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Student representatives from around the Ivy League shared their grievances and current campus policies about mental health.

Credit: Avalon Morell

From Feb. 12 to Feb. 14, Penn hosted an all-Ivy conference on mental health titled “Unmasking the Ivy League.” The conference, which included students and administrators, was comprised of speaker sessions and collaborative workshops to help address the growing issue of mental illness on college campuses.

State of the Ivy League Student

Fifteen minutes into the conference on mental health, Penn representatives hadn’t even spoken. But many of the topics were so familiar it was hard to tell.

The conference kicked off with a session on the “State of the Ivy League,” where representatives from all the Ivy League schools except Dartmouth gave a brief presentation of current events relating to mental health, student and administrative response and resources that they have on their campuses.

Lack of diversity in counseling staff was likely the most-cited issue, with almost every school mentioning some sort of an initiative to hire more counselors that reflect the ethnicity and backgrounds of the students they serve.

The concept of food insecurity also received a lot of airtime. Though Penn’s representatives didn’t mention it, students from Columbia and Cornell spoke about how students on their campuses experience anxiety, from being low on dining hall swipes to, in the case of Columbia, not being able to afford to buy food in New York.

Brown and Yale representatives also aired grievances about session limits imposed on students who seek help from their equivalents of Counseling and Psychological Services. Although Yale’s administration clarified recently that the session limit isn’t a “hard” limit, the Yale representatives still said it can cause confusion and uncertainty for students who can’t afford to get help off campus.

The Yale representatives also spoke about Yale’s leave of absence policy. Students who are deemed a harm to themselves or others can be asked to leave campus, which can discourage people from getting the help they need for fear of being asked to leave. Yale also recently piloted online appointments for CAPS, which was one of the demands the Hamlett-Reed Mental Health Initiative made in September, but one that Penn has yet to implement.

Gender & Sexual Identity

Later on Saturday morning, Counseling and Psychological Services staff therapist Matt LeRoy and LGBT Center Associate Director Rebecca Schept co-facilitated a workshop that focused on how gender and sexual identity intersect with mental health.

The workshop began by defining important terms within the community, so as to allow for their proper usage in ensuing dialogue. Schept pointed out the tendency in our society to highlight people who still identify on the gender binary — such as Laverne Cox, Caitlyn Jenner and Chaz Bono — when we think of prominent transgender people. However, identities such as agender, genderfluid and non-cisgender also fall under the trans umbrella.

Attendees also discussed the experience of coming out. “Coming out happens daily for most people because we live in this heteronormative society where everyone assume you’re straight and cisgender until proven otherwise,” Schept said. “It’s this constant struggle of, ‘Is it safe to come out?’”

Fredrick Blaisdell, a senior at Cornell, said that the workshop made him think about how he benefits from heteronormative privilege, though he wishes more time could have been spent on discussing ways to deal with microaggressions, as opposed to merely what they are.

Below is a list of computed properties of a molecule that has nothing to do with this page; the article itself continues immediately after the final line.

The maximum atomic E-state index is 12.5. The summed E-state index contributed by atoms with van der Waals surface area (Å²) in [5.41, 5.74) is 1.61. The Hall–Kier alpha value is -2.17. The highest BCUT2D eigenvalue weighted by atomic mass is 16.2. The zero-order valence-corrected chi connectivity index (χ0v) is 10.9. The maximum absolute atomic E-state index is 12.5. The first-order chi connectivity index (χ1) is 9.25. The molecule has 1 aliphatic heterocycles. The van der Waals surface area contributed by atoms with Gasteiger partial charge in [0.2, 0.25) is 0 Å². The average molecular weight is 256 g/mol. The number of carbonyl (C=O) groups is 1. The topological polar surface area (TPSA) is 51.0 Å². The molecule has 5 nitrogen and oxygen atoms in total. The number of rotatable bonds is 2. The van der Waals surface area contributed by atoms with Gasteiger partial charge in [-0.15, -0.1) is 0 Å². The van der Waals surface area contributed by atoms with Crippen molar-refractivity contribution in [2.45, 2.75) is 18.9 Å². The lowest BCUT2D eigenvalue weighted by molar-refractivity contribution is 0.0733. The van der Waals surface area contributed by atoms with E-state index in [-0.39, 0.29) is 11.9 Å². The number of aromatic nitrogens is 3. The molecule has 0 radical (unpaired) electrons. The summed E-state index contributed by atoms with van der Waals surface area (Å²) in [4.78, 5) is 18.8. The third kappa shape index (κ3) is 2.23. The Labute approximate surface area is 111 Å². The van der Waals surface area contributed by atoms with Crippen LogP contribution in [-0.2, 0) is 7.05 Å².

Amalya Megerman, a senior at Princeton, thought that the workshop was “really good at bringing multiple perspectives and multiple routes into understanding where mental health issues come from.”

“Intersectionality is at the forefront of this conference, which is really exciting and something that we’re all about and want to take as much as we can from,” Naimah Hakim, another senior at Princeton, said.

Changing our College Campuses

Saturday afternoon, Penn Benjamins, Active Minds, CAPSAB and the Consciousness Club co-hosted a workshop on creating and improving mental health initiatives. Though students from the organizing clubs were running the workshop, it was all discussion-based.

“When we were designing the workshop we were thinking there’s no content we can give you, really. We can just prompt a discussion,” said College sophomore and Penn Consciousness Club member Karen Zhao.

The event started with a large discussion on current mental health problems on Ivy League campuses. Participants mentioned sleep, stress culture, isolation and a fear of vulnerability as central issues students face at every school. Participants all agreed that if students were kind, honest and comfortable reaching out for help, then their campuses would be better places.

The room then split up into small groups of six or seven with representatives from every school in each group. After half an hour, each group shared what they had discussed.

Many schools had programs such as CAPS and peer counseling but felt that students were not aware of them or they were too stigmatized for students to view them as good resources. Students were encouraged by ideas such as better policies for mental health leave and an online system to make counseling appointments.

Each group also agreed that smiling more, noting what they are grateful for, being more of an active listener and not being afraid to reach out and be vulnerable were all personal changes they could make to improve their campuses.

“The people made this workshop successful,” said Tara Rajagopal, College junior and Penn Conciousness Club member. “We didn’t really do anything, we just asked questions. Each person here had so much value to add and that’s what made it successful.”

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